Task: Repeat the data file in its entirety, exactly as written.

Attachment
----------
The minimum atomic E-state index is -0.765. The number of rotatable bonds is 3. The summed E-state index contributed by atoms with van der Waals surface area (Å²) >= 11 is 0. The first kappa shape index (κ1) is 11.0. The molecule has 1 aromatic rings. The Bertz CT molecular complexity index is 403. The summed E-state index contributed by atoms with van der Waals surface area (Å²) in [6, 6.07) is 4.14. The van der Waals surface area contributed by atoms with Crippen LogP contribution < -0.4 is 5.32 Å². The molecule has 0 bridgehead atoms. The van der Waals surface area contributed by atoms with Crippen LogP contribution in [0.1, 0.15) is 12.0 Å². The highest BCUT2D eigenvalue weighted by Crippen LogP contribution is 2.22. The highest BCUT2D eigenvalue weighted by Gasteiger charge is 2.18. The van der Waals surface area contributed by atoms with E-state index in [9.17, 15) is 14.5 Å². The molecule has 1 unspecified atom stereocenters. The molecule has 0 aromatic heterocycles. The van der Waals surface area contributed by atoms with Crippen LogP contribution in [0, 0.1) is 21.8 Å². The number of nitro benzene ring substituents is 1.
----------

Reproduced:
The minimum atomic E-state index is -0.765. The number of rotatable bonds is 3. The summed E-state index contributed by atoms with van der Waals surface area (Å²) >= 11 is 0. The first kappa shape index (κ1) is 11.0. The molecule has 1 aromatic rings. The Bertz CT molecular complexity index is 403. The summed E-state index contributed by atoms with van der Waals surface area (Å²) in [6, 6.07) is 4.14. The van der Waals surface area contributed by atoms with Crippen LogP contribution < -0.4 is 5.32 Å². The molecule has 0 bridgehead atoms. The van der Waals surface area contributed by atoms with Crippen LogP contribution in [0.1, 0.15) is 12.0 Å². The highest BCUT2D eigenvalue weighted by Crippen LogP contribution is 2.22. The highest BCUT2D eigenvalue weighted by Gasteiger charge is 2.18. The van der Waals surface area contributed by atoms with E-state index in [9.17, 15) is 14.5 Å². The molecule has 1 unspecified atom stereocenters. The molecule has 0 aromatic heterocycles. The van der Waals surface area contributed by atoms with Crippen LogP contribution in [0, 0.1) is 21.8 Å². The number of nitro benzene ring substituents is 1.